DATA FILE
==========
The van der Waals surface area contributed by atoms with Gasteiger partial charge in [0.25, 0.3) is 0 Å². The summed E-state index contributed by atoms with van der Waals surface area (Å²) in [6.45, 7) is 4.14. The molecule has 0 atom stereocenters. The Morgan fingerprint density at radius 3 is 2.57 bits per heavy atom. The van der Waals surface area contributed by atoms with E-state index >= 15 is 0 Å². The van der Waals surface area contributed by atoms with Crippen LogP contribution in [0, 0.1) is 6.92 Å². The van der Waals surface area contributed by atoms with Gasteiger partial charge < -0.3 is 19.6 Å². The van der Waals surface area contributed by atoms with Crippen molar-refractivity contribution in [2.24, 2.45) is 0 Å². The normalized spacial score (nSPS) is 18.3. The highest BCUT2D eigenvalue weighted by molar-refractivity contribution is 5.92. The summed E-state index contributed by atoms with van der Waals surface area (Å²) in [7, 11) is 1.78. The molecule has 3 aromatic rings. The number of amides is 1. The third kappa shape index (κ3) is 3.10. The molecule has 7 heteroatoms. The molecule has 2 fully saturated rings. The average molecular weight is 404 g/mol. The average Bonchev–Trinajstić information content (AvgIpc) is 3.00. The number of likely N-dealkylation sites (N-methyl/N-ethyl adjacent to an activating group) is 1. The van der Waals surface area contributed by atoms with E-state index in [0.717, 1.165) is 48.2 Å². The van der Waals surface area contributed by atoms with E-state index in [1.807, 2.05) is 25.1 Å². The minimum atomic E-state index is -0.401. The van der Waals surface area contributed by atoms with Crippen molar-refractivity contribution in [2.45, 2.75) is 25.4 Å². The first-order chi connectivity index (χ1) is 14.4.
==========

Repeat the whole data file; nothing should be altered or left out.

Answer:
The van der Waals surface area contributed by atoms with Gasteiger partial charge in [0.25, 0.3) is 0 Å². The summed E-state index contributed by atoms with van der Waals surface area (Å²) in [6.45, 7) is 4.14. The molecule has 0 atom stereocenters. The Morgan fingerprint density at radius 3 is 2.57 bits per heavy atom. The van der Waals surface area contributed by atoms with E-state index >= 15 is 0 Å². The van der Waals surface area contributed by atoms with Crippen LogP contribution in [0, 0.1) is 6.92 Å². The van der Waals surface area contributed by atoms with Gasteiger partial charge < -0.3 is 19.6 Å². The van der Waals surface area contributed by atoms with Crippen molar-refractivity contribution in [2.24, 2.45) is 0 Å². The normalized spacial score (nSPS) is 18.3. The highest BCUT2D eigenvalue weighted by molar-refractivity contribution is 5.92. The summed E-state index contributed by atoms with van der Waals surface area (Å²) in [7, 11) is 1.78. The molecule has 3 aromatic rings. The number of amides is 1. The third kappa shape index (κ3) is 3.10. The molecule has 7 heteroatoms. The molecule has 2 fully saturated rings. The average molecular weight is 404 g/mol. The average Bonchev–Trinajstić information content (AvgIpc) is 3.00. The number of likely N-dealkylation sites (N-methyl/N-ethyl adjacent to an activating group) is 1. The van der Waals surface area contributed by atoms with E-state index in [0.717, 1.165) is 48.2 Å². The van der Waals surface area contributed by atoms with E-state index in [1.807, 2.05) is 25.1 Å². The minimum atomic E-state index is -0.401. The van der Waals surface area contributed by atoms with Crippen molar-refractivity contribution in [2.45, 2.75) is 25.4 Å². The first-order chi connectivity index (χ1) is 14.4.